Worthy By Deed Alone: Part 3
His hand was held out to me steady and strong. A sword, his sword, rested across his palm. My eyes went from his to the sword and back again. It was then I noticed how thin he had become, how grey his hair was now. His face, once smooth and strong, was now spotted and wrinkled with age and worry. But worry for what? For who? For me? But why, I was to be believed as dead these past two years.
I opened my mouth to ask why, but he shook his head and nodded at the sword. I took it and belted it to my hip. Turning, I faced my opponent, unnamed, and unknown to me but as an abuser of innocent men. I drew the sword slowly, cherishing its weight and the slow nearly silent hiss as it left the waxed sheath. Its blade was thin, light in my hands, and perfectly balanced. Exactly as I remembered my father’s blade from so many years ago.
The tall man had had enough and yelled, “At you then!” And rushed me with his outstretched sword point. My training flooded back to me after years of neglect, and I barely slapped the blade aside with the flat of my own. He cut across my abdomen, and I wasn’t fast enough to deflect it all. A thin cut opened on my shirt, and a bead of blood appeared on my bare chest.
He grinned at me then, surely thinking the fight would be a quick one. He was correct in thinking so. I had stumbled as I had tried to move back from his cut, my legs not working as I knew I needed them to. But in that moment, I felt more strength in them than i had thought i ever would again.
Again and again, he struck at me. Cut, thrust, cut, slash, thrust, thrust again. Each time, he nicked me in some small way. But each time, I equally found my footing more sure. I was certain I would never be what I once was, though certain also that I would always be better than this fool of a man.
Only a scant few moments had passed, and I found my body warming to the thrill of the fight. I stepped left, dripping the tip of my blade. He followed to the right, lashing out at my neck. My tip came up under his strike and cut his wrist lightly. My feint was a success, and now he was fearful of me. I pushed him then, striking low, then high. Forcing his guard out wide, I took my opening and thrust my father’s sword through his belly and out through his spine.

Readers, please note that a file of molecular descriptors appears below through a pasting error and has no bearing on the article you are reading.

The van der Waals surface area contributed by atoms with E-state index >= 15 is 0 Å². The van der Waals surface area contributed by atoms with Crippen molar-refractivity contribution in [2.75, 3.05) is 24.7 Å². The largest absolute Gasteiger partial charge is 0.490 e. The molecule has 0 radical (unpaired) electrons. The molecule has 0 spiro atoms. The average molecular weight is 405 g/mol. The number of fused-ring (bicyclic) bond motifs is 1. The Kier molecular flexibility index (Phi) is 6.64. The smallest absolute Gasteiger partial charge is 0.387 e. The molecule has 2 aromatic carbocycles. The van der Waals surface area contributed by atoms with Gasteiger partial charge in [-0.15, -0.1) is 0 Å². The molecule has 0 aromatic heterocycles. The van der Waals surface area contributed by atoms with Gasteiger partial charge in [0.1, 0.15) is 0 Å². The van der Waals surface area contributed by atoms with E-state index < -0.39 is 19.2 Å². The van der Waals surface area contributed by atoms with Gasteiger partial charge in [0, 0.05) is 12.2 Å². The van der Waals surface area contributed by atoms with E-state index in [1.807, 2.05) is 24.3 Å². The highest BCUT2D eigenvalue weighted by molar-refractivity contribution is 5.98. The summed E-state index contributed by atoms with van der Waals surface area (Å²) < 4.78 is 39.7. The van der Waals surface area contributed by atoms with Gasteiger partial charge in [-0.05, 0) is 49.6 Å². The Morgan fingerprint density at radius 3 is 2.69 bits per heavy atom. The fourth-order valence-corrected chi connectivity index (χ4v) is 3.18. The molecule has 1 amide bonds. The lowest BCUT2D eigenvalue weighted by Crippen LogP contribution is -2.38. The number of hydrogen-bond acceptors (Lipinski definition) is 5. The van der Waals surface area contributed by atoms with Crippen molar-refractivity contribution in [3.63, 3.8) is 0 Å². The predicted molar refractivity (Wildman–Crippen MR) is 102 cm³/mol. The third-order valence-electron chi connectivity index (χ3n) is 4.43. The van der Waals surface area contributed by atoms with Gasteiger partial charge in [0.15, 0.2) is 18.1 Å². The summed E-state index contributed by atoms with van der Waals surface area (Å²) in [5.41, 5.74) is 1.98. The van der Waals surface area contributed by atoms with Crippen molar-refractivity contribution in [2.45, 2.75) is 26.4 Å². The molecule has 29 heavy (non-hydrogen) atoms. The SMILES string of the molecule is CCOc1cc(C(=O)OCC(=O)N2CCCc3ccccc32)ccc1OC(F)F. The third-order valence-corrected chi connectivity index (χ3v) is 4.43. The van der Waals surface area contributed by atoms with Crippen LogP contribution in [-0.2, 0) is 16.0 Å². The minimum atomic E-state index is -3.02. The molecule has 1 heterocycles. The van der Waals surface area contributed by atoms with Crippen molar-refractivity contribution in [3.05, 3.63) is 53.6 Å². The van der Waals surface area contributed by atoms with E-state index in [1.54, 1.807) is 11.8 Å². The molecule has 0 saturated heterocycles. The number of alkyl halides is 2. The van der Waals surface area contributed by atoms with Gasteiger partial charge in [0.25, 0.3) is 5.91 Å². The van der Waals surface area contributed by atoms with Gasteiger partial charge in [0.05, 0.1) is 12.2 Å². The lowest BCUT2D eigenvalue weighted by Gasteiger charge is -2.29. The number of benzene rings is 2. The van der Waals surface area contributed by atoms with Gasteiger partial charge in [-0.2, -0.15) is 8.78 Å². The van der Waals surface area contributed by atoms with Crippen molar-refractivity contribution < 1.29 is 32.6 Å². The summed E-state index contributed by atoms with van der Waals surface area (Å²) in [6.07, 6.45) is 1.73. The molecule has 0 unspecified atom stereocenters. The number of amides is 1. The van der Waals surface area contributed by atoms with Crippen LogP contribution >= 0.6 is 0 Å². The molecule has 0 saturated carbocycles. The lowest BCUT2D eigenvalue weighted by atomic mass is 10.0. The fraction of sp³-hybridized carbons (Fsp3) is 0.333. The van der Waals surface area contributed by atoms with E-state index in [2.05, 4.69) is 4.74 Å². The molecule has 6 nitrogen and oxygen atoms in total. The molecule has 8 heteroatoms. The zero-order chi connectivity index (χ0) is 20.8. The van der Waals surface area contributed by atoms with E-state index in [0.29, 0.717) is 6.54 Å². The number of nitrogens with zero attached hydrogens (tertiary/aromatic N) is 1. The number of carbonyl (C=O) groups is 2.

He went down like a sack and died groaning and whimpering in his own blood. I stood over him, gasping for air. My legs trembled and burned from the effort. A feeble hand grasped my arm, and a weather worn and tanned face of the farmed loomed up at me with tears flowing. “Thank you, young master! Oh Thank you! Yes, Thank you!”
I smiled down at him, “Think not of it at all good, sir. We are all men. If we don’t stand for each other, we will fall together.” I turned from him then and stepped to my father again. “Son,” he said, his voice low and somber. “Your mother was worried for you.” I felt tears well in my eyes and could scant force them away. “Mother,” I asked with a broken voice, “Is she?”
He nodded gravely, “Aye, and your sister and younger brother too. We’ve been looking for you for a long time, boy.” I shook my head in disbelief. “How?” Is all I could utter. For the first time i could remember, my father laughed. He laughed long and hard. When he had settled some, he brushed an uncharacteristic tear from his eye and spoke. “Boy, you need to work on your forgery. A blind man could’ve seen that your handwriting was multitudes worse than the general’s adjutant.”
I couldn’t help but laugh myself. For all the years I’d been running from my past and my shame. My family had never once been ashamed, only concerned, and they had found me when I needed them most.
“Well, I will have to work on that then.” I said as my father looped an arm around my shoulder, and I sheathed his sword. Together, we walked away to find my family. One day, maybe, I could teach my son to be Worthy by Deed Alone.